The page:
The Art of the Critique, And How Not To Get People Pissed at You


When writing, it’s important that your work is reviewed by others. Virtually no one gets published without having their work critiqued. It’s a vital step to ensuring that all those little grammatical errors are fixed and that you don’t have any gaping plot holes. It’s also important that you review other people’s work, and know how to do so correctly.


Yes, there are right and wrong ways to critique another person’s work.

You do want to include positives and things to work on in your critique. While it’s essential for writers to know what needs to be fixed, they also must know what works well, or else they might cut some of the best parts of their work.

State why something works well. Don’t just say, “I like this…” Why did you like it? Did it make you sympathize with the character? Did it ground you in the story? Did it provide vital information? Explain why something didn’t work, but please try not to run on for pages and pages. Writing tends to be very personal. Often writers are nervous when it comes to getting their works critiqued–I was, until I grew a thick skin, and sometimes I still get emotional and have to take a breath over a review before I can look at it more objectively.

Print out the work you’re critiquing. Your brain processes what it reads on the computer differently than what it reads on paper. You’ll end up reading through the piece multiple times. The first read-through should be just that: a read-through. No critiquing, yet. On the second time through, you might want to jot down in-text comments. After your third read-through, then you want to write out the overall critique. This is where you state positives and things to consider/work on.

You’ll give the writer both the in-text comments and the overall critique, because the in-text comments deal with specifics, while the overall critique deals with the piece as a whole.

Below I’ve included an example of a friend’s work I critiqued. The critique is from the first chapter of an idea for a novel. The idea was to show how the narrator is spiraling out of control throughout his life.

Review of SARAH Chapter 1

What Worked

Wow, what a wild ride. I felt like I was on some of the drugs the narrator consumed. I really enjoyed the strong voice presented in this first chapter. The narrator is opinionated and disturbed, and his intense voice feels like a punch in the face. I immediately get an idea of his personality. Though a physical description of him isn’t given, I picture him as the typical Wall Street man, the type (as the narrator says) who cares about making a lot of money. Money over family.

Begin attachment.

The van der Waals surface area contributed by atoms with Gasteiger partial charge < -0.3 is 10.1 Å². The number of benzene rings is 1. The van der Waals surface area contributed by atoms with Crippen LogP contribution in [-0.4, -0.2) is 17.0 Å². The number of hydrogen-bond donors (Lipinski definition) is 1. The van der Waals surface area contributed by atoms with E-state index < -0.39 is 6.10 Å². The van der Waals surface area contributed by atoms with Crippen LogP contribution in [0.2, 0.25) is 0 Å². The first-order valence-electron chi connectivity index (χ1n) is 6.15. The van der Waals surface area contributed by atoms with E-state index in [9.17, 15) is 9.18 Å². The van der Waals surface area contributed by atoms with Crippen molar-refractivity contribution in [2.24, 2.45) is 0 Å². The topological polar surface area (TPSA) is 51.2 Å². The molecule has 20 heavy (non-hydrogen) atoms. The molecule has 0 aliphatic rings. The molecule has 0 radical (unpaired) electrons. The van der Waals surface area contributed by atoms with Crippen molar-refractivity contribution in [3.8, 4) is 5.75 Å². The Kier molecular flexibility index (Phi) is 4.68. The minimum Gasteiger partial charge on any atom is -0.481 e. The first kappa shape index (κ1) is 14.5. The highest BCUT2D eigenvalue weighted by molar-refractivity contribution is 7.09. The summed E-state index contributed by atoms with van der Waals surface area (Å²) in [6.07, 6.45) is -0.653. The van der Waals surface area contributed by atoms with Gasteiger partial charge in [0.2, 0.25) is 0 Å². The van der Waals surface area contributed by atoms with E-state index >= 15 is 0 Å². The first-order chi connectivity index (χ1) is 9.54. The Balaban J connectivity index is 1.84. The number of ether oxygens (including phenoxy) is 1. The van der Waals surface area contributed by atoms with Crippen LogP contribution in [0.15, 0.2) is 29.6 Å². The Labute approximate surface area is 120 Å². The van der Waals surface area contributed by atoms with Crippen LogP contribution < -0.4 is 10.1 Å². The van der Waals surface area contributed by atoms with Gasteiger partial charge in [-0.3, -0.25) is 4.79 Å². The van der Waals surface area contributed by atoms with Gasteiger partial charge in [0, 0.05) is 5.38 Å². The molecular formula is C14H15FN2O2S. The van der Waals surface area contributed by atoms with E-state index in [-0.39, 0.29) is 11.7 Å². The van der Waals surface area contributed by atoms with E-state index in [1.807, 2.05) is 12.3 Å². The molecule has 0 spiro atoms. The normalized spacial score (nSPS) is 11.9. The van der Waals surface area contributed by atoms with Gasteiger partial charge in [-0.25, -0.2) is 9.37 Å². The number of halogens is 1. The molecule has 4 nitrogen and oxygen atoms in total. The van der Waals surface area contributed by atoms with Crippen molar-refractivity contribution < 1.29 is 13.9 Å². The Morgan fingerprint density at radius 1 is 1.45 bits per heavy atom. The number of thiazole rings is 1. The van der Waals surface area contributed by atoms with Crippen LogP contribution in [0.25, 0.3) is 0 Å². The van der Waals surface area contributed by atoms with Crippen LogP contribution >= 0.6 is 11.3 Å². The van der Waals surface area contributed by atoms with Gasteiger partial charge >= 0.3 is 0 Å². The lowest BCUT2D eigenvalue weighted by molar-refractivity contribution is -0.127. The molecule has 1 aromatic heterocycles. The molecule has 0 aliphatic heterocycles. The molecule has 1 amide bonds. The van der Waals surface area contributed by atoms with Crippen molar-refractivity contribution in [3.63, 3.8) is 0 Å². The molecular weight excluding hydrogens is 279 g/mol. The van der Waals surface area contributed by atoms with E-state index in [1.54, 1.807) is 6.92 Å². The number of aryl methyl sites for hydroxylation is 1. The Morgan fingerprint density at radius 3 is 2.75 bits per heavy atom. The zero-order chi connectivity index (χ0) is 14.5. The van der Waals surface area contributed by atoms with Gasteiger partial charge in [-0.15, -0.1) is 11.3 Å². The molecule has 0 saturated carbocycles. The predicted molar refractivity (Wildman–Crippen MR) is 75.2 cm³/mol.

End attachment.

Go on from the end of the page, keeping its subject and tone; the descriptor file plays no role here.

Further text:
The narrator’s voice pulled me into the story (not to mention the crazy cast of secondary characters). I know the narrator is going to get into some hairy situations before the novel is finished, and it intrigued me enough to want to keep reading. (Do we get to know the narrator’s real name eventually?)

I may not personally like the narrator, but that’s okay, because I want to follow his story and see what trouble he gets twisted up in.

Credit for all the footnotes throughout the chapter. They were entertaining and helped solidify the narrator’s extreme and chaotic personality.

One of my favorite sections in this chapter was the extended footnote, where the narrator turned into a stag and then ended up skewered on the stag’s antlers. It was a weird and trippy scene that showcased the unreliability of the narrator, as well as echoed back to “House of Leaves.”

Things to Consider

The title of the novel is SARAH, and in the first sentence we get the narrator talking about Sarah, however very quickly Sarah was lost. Readers didn’t find out who Sarah was before she vanished within everything else that happened in the chapter. Who is Sarah? Maybe you don’t want to reveal who she is/what she means to the narrator yet, but leave some breadcrumbs, because she doesn’t feel important enough to be the name of a novel.

It wasn’t until my second read through that I realized the first sentence was the only aspect of this chapter that occurred in the present. Everything else was a flashback. That needs to be clear immediately, because I kept thinking you were getting your tenses confused. (However, sometimes you did accidentally switch from past to present tense. This was jarring. I’ve included specific comments on pages 3 and 4 as examples.)

This chapter was a whirlwind, and that made it hard to follow. Slow things down. You cover a huge amount in eleven double-spaced pages. I felt like I was jumping from one scene to the next without ever finding my footing. This narrator is fascinating and readers want to see how his story unravels one excruciating detail after another.

Though the footnotes were great, there were a huge number of them in the first chapter. It might be a good idea to let readers get situated in the story before we’re swamped with footnotes. So, keep some of the footnotes, and over a number of chapters build up the number of footnotes you’re using, because they help to show how unhinged the narrator is/is becoming.

Something to think about: Where do you see this story going?

(Photo courtesy of csw27.)

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